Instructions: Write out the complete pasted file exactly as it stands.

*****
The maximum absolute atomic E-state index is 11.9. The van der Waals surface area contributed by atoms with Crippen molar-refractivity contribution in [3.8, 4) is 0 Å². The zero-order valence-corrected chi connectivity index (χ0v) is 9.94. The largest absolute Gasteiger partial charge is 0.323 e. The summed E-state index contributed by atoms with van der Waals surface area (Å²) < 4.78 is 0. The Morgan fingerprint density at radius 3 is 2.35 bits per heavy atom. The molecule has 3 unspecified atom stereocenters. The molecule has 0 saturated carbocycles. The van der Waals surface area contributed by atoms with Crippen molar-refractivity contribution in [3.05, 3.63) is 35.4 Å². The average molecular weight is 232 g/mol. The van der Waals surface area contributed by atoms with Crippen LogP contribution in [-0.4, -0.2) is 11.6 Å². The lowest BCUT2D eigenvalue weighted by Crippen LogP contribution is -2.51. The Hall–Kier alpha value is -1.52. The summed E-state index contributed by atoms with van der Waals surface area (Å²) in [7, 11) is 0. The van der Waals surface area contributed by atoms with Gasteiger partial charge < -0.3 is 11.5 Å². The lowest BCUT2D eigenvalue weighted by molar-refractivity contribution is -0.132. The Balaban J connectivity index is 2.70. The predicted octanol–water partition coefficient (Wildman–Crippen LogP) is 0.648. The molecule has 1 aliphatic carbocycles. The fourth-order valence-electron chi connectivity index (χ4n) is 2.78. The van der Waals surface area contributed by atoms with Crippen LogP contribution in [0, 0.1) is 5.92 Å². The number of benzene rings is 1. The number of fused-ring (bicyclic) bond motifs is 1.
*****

The maximum absolute atomic E-state index is 11.9. The van der Waals surface area contributed by atoms with Crippen molar-refractivity contribution in [3.8, 4) is 0 Å². The zero-order valence-corrected chi connectivity index (χ0v) is 9.94. The largest absolute Gasteiger partial charge is 0.323 e. The summed E-state index contributed by atoms with van der Waals surface area (Å²) < 4.78 is 0. The Morgan fingerprint density at radius 3 is 2.35 bits per heavy atom. The molecule has 3 unspecified atom stereocenters. The molecule has 0 saturated carbocycles. The van der Waals surface area contributed by atoms with Crippen molar-refractivity contribution in [3.05, 3.63) is 35.4 Å². The average molecular weight is 232 g/mol. The van der Waals surface area contributed by atoms with Crippen LogP contribution in [-0.4, -0.2) is 11.6 Å². The lowest BCUT2D eigenvalue weighted by Crippen LogP contribution is -2.51. The Hall–Kier alpha value is -1.52. The summed E-state index contributed by atoms with van der Waals surface area (Å²) in [7, 11) is 0. The van der Waals surface area contributed by atoms with Gasteiger partial charge < -0.3 is 11.5 Å². The lowest BCUT2D eigenvalue weighted by molar-refractivity contribution is -0.132. The Balaban J connectivity index is 2.70. The predicted octanol–water partition coefficient (Wildman–Crippen LogP) is 0.648. The molecule has 1 aliphatic carbocycles. The fourth-order valence-electron chi connectivity index (χ4n) is 2.78. The van der Waals surface area contributed by atoms with Crippen LogP contribution in [0, 0.1) is 5.92 Å². The number of benzene rings is 1. The number of fused-ring (bicyclic) bond motifs is 1.